Tavish was a criminal and got what he deserved, the Sheriff said.
As we all shall in the end, but the case is more complicated than retributive justice, I replied; And more complicated than a petty turf war between bootleggers.

So you would have me believe, Blackwell said.

Knowing is believing, I said; The ouroboros is an archetypal sign of regeneration and resurrection dating back to earliest antiquity, employed by the Egyptians and Greeks and Medieval alchemists; A fitting logo for Tavish’s nefarious schemes; He may very well have achieved one of his goals, and in so doing precipitated his own death.
Now I suppose you’re going to tell me he really raised the dead, Blackwell said, or some other variation of the far-fetched nonsense you’ve tried to foist on me since the night of the murders.

You spoke of the methodical gathering of evidence, which is exactly what I have been doing these past weeks, I replied, and I have discovered that Tavish operated what amounts to a church of his own devise; His parishioners were, for the most part, wealthy women willing to fund and participate in his undertaking in hopes of reaping the rewards.
And just what were those rewards, Father?
Eternal life, or more precisely, cognizance of the eternal rebirth of the soul.

Blackwell smirked and said, Tell me more, Father, get it all out of your system.
During the services in his church, his acolytes willingly submitted themselves to violent ritual subordination in hopes of gaining knowledge of the doctrine that Tavish preached; Enlightenment through suffering.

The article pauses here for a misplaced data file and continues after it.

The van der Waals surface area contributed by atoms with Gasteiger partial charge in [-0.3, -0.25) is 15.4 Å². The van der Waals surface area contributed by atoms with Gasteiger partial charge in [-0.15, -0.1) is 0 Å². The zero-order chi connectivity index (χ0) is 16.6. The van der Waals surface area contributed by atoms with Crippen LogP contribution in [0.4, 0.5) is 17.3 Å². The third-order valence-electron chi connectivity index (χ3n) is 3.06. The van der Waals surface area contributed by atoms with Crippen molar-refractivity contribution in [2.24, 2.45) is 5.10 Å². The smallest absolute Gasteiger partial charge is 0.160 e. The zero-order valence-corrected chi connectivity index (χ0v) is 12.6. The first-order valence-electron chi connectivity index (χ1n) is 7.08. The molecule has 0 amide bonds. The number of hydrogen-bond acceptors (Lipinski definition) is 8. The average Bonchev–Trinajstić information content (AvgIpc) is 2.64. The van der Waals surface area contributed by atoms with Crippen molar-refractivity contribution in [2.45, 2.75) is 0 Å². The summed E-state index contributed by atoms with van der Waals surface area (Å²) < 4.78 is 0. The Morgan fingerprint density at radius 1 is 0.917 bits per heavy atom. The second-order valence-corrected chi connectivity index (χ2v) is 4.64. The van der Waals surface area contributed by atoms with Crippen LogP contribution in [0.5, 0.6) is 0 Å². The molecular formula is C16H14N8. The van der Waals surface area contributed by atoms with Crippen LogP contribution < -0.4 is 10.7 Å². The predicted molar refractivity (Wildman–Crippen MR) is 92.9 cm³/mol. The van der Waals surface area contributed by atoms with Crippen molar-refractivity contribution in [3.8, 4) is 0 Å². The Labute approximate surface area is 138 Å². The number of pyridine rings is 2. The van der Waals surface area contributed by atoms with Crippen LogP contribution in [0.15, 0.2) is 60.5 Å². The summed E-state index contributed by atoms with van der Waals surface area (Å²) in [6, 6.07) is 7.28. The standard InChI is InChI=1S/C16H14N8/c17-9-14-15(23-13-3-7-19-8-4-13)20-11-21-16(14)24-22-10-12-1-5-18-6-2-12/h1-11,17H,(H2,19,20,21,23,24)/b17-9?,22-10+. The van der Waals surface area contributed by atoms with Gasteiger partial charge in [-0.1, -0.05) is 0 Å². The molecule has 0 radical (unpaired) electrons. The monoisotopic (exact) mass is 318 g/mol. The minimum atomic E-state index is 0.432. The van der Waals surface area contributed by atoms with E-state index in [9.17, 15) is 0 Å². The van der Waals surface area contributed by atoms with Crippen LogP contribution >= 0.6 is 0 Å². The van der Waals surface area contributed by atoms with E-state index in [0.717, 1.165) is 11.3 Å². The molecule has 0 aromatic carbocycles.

That’s a bit wooly; You have proof.
In that basement of that charred ruin, there are various implements of torture, the most notable, a large wooden frame on which crucifixion can be performed; A torture both subtle and excruciating.
And women voluntarily participated, Blackwell said, his incredulity subsiding.
We discovered a dressing area, complete with privacy screens and lockers for clothing storage, a woman’s undergarment left behind in one of them.

What’s one to do with the other, Blackwell said, his frustration rekindling.
Bloodworth told us that Sykes came out from behind the walls during the seance, and what he saw in the subsequent carnage finally drove him to commit suicide; In some unexpected way, the seance propelled Tavish’s success in his endeavor, I said, and the results are what killed him, not a mobster’s contract.
The Sheriff shook his head and said, You should put it in a book, Father; They could file it in the library under fairy tales.

I glanced into the rear view mirror and met Wallace’s disgruntled gaze, then I stared back out onto the bleak landscape flying by. Though I have been entranced by Rhea Sinclair, seen the ghostly apparition of Saide Faire in the snow, and witnessed the aftermath of the grisly attack on Wallace’s farm last night, there is a voice in my head that shouts with a rejection of my fantastic notions as firmly as Blackwell. Yet, I know in my heart, that the Devil has been afoot here in Raven and left behind seeds of destruction and chaos that remain undiscovered. I must embrace all possibilities until the solution to this riddle takes a shape that can be grasped.

When we get to the hotel, Blackwell said, breaking my dark reverie, I intend to let Ness take the lead; He’s got the experience dealing with mobsters; The Sheriff again glanced into the rearview mirror at Wallace; And if there is to be gunplay, let him be the one to start it.

Wallace nodded in assent; Blackwell glanced at me; That seems appropriate, I replied.

Silence enveloped the cab of the Sheriff’s car for the remainder of our cold ride to the Echo Lake Grand Hotel.


The remainder of the trip seemed interminable.  An undefinable glimmer swirled around my mind; The only certainty was that my conversation with Blackwell had ignited a spark that I knew must be nurtured in order to reach a full understanding of the current situation. I was anxious to get this business done with and resume my own pursuit of the case, because I knew that neither Blackwell or Ness would invest any great amount of confidence in my theories.